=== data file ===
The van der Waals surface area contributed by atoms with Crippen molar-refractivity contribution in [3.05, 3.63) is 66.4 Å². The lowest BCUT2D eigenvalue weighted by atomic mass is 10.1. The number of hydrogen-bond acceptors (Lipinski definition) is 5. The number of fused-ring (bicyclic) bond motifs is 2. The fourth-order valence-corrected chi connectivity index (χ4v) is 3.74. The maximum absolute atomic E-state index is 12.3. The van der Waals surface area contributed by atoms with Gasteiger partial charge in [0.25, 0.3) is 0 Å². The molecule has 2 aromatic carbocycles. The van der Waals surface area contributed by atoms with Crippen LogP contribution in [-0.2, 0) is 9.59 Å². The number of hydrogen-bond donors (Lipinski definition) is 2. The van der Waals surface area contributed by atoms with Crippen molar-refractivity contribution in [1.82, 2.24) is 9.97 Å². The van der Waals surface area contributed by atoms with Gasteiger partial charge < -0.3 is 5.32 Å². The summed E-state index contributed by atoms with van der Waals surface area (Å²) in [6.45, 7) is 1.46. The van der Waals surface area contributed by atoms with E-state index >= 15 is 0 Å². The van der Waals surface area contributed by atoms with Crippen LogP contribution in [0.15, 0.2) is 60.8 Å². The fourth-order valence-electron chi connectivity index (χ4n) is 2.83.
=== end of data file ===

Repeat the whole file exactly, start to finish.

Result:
The van der Waals surface area contributed by atoms with Crippen molar-refractivity contribution in [3.05, 3.63) is 66.4 Å². The lowest BCUT2D eigenvalue weighted by atomic mass is 10.1. The number of hydrogen-bond acceptors (Lipinski definition) is 5. The number of fused-ring (bicyclic) bond motifs is 2. The fourth-order valence-corrected chi connectivity index (χ4v) is 3.74. The maximum absolute atomic E-state index is 12.3. The van der Waals surface area contributed by atoms with Gasteiger partial charge in [0.25, 0.3) is 0 Å². The molecule has 2 aromatic carbocycles. The van der Waals surface area contributed by atoms with Crippen LogP contribution in [-0.2, 0) is 9.59 Å². The number of hydrogen-bond donors (Lipinski definition) is 2. The van der Waals surface area contributed by atoms with Crippen molar-refractivity contribution in [1.82, 2.24) is 9.97 Å². The van der Waals surface area contributed by atoms with Gasteiger partial charge < -0.3 is 5.32 Å². The summed E-state index contributed by atoms with van der Waals surface area (Å²) in [6.45, 7) is 1.46. The van der Waals surface area contributed by atoms with E-state index >= 15 is 0 Å². The van der Waals surface area contributed by atoms with Crippen LogP contribution in [0.15, 0.2) is 60.8 Å². The fourth-order valence-electron chi connectivity index (χ4n) is 2.83.